What defines a patriot?

Expropriation — the act of taking someone’s private property for a public purpose — generates considerable controversy whenever it occurs. Some people argue it should never be done at all. Most people think it has a legitimate purpose, but should be employed sparingly, and only when there is no viable alternative.

I’m in the latter camp. 

There are times when taking private property for a public benefit is the only viable way to accomplish something that society needs.

But trying to expropriate a descriptive word that has universal meaning in the general public, and use it for exclusive purposes rather than inclusive ones, is inappropriate at the very least.

That’s the opposite of expropriation. It’s taking something from the general public for private use instead.

For centuries, the word “patriot” has meant loyalty to one’s nation, regardless of who happens to be governing at any given time. 

I personally like Mark Twain’s definition: “Patriotism is supporting your country all the time, and your government when it deserves it.”

For several months, President Trump has appropriated “patriot” to mean someone who supports him and his agenda. 

His definition excludes most Democrats and the many independents who oppose him. It’s how he uses the word in his tweets and his remarks.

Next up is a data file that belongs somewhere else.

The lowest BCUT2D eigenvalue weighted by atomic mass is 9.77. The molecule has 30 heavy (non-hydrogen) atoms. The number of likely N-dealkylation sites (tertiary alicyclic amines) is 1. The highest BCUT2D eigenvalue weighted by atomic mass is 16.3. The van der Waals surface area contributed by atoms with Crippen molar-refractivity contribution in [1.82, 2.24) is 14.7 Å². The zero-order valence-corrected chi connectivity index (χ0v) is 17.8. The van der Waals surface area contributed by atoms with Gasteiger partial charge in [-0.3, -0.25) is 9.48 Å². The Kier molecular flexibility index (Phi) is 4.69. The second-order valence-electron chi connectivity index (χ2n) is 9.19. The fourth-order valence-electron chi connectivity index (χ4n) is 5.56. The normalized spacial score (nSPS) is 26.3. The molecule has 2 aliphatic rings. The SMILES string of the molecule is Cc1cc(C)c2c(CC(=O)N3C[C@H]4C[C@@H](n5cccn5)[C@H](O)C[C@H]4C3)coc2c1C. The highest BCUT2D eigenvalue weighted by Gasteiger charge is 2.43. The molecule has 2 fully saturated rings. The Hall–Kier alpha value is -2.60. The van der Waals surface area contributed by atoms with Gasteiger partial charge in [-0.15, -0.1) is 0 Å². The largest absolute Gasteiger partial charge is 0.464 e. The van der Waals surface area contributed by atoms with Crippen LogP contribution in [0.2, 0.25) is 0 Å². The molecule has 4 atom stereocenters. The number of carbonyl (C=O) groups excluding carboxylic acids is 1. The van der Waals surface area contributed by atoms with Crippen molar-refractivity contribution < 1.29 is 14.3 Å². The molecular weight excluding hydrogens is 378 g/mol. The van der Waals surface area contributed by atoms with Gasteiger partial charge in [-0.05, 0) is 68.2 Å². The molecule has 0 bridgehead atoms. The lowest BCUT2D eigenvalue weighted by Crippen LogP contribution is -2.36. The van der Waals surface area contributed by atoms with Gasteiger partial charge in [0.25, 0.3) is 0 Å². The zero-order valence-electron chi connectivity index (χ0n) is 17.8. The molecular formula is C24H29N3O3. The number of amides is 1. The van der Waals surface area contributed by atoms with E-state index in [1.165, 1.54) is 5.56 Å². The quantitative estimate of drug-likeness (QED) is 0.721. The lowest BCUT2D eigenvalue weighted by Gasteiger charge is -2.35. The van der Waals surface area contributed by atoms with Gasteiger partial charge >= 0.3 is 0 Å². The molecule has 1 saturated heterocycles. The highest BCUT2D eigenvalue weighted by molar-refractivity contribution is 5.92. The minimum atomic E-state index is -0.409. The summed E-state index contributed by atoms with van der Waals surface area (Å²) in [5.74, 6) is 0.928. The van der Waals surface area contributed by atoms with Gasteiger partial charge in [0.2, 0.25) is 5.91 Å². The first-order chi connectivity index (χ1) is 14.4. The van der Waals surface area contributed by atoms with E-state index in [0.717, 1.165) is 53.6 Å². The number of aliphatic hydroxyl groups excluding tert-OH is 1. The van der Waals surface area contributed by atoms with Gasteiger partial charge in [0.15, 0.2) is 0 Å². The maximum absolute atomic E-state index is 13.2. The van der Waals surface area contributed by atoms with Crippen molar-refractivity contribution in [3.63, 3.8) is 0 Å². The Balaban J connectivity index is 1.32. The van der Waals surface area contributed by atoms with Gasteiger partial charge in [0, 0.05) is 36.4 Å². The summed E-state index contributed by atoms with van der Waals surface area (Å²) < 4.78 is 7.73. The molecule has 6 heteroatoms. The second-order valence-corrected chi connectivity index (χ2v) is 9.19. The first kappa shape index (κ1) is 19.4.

To Trump and his supporters, Americans for whom gun ownership tops their political list are patriots. Those who want a border wall are patriots. 

And, of course, those who oppose his impeachment are patriots. 

Trump also uses the word to characterize Americans who have been damaged by his policies but who support him nevertheless. Those groups include farmers hurt by his trade and ethanol policies and federal employees who sustained short-term economic loss during the government shutdown, but who still remained loyal to him.

Everyone knows we have major political divisions in this country. People have widely divergent political priorities and prescriptions.

But to exclude someone from the category of “patriot” because he or she doesn’t subscribe to a particular set of political principles is slanderous.

It’s similar to applying a general term like “Christian” only to those who hold to a specific set of beliefs, rather than to the hundreds of millions of those worldwide who profess Christianity as their religion.

Or calling one house of Congress “do-nothing” because that house hasn’t approved legislation in line with one’s own political priorities. 

The Democratic House of Representatives has sent several hundred bills to the Republican Senate that lie on Senate Majority Leader Mitch McConnell’s desk — bills for instance that deal with mandatory gun background checks, violence against women and a higher federal minimum wage. 

The Republican Senate, and President Trump, would love to see the Democratic House approve tougher border controls, more stringent abortion legislation and additional tax cuts. Those bills are highly unlikely to be debated on the House floor.

So each house refers to the other as “do-nothing.” 

At the start of the new year it would be a welcome change if politicians would halt such mischaracterizations. 

The term “20-20” means perfect vision. 

This would be the ideal year for it.

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